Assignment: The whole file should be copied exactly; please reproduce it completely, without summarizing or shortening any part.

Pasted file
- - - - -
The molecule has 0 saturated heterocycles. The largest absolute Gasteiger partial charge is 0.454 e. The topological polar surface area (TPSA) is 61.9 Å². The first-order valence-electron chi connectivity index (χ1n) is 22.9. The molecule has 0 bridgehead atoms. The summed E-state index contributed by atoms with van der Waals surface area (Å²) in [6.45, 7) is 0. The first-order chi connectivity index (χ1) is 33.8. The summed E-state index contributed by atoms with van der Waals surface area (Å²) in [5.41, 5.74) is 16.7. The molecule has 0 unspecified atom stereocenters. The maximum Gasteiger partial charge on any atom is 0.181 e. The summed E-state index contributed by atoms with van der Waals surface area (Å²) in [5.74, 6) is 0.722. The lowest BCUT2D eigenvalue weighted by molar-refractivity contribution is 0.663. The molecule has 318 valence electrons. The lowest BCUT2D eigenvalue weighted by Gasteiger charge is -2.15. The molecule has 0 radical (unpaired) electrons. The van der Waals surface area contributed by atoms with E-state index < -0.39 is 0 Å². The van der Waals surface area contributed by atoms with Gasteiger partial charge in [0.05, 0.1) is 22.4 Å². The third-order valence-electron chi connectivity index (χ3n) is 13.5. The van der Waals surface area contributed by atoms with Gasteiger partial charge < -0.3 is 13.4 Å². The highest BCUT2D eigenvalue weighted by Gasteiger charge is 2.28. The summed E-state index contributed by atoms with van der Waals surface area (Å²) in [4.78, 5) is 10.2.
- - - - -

The molecule has 0 saturated heterocycles. The largest absolute Gasteiger partial charge is 0.454 e. The topological polar surface area (TPSA) is 61.9 Å². The first-order valence-electron chi connectivity index (χ1n) is 22.9. The molecule has 0 bridgehead atoms. The summed E-state index contributed by atoms with van der Waals surface area (Å²) in [6.45, 7) is 0. The first-order chi connectivity index (χ1) is 33.8. The summed E-state index contributed by atoms with van der Waals surface area (Å²) in [5.41, 5.74) is 16.7. The molecule has 0 unspecified atom stereocenters. The maximum Gasteiger partial charge on any atom is 0.181 e. The summed E-state index contributed by atoms with van der Waals surface area (Å²) in [5.74, 6) is 0.722. The lowest BCUT2D eigenvalue weighted by molar-refractivity contribution is 0.663. The molecule has 318 valence electrons. The lowest BCUT2D eigenvalue weighted by Gasteiger charge is -2.15. The molecule has 0 radical (unpaired) electrons. The van der Waals surface area contributed by atoms with E-state index < -0.39 is 0 Å². The van der Waals surface area contributed by atoms with Gasteiger partial charge in [0.05, 0.1) is 22.4 Å². The third-order valence-electron chi connectivity index (χ3n) is 13.5. The van der Waals surface area contributed by atoms with Gasteiger partial charge < -0.3 is 13.4 Å². The highest BCUT2D eigenvalue weighted by Gasteiger charge is 2.28. The summed E-state index contributed by atoms with van der Waals surface area (Å²) in [4.78, 5) is 10.2.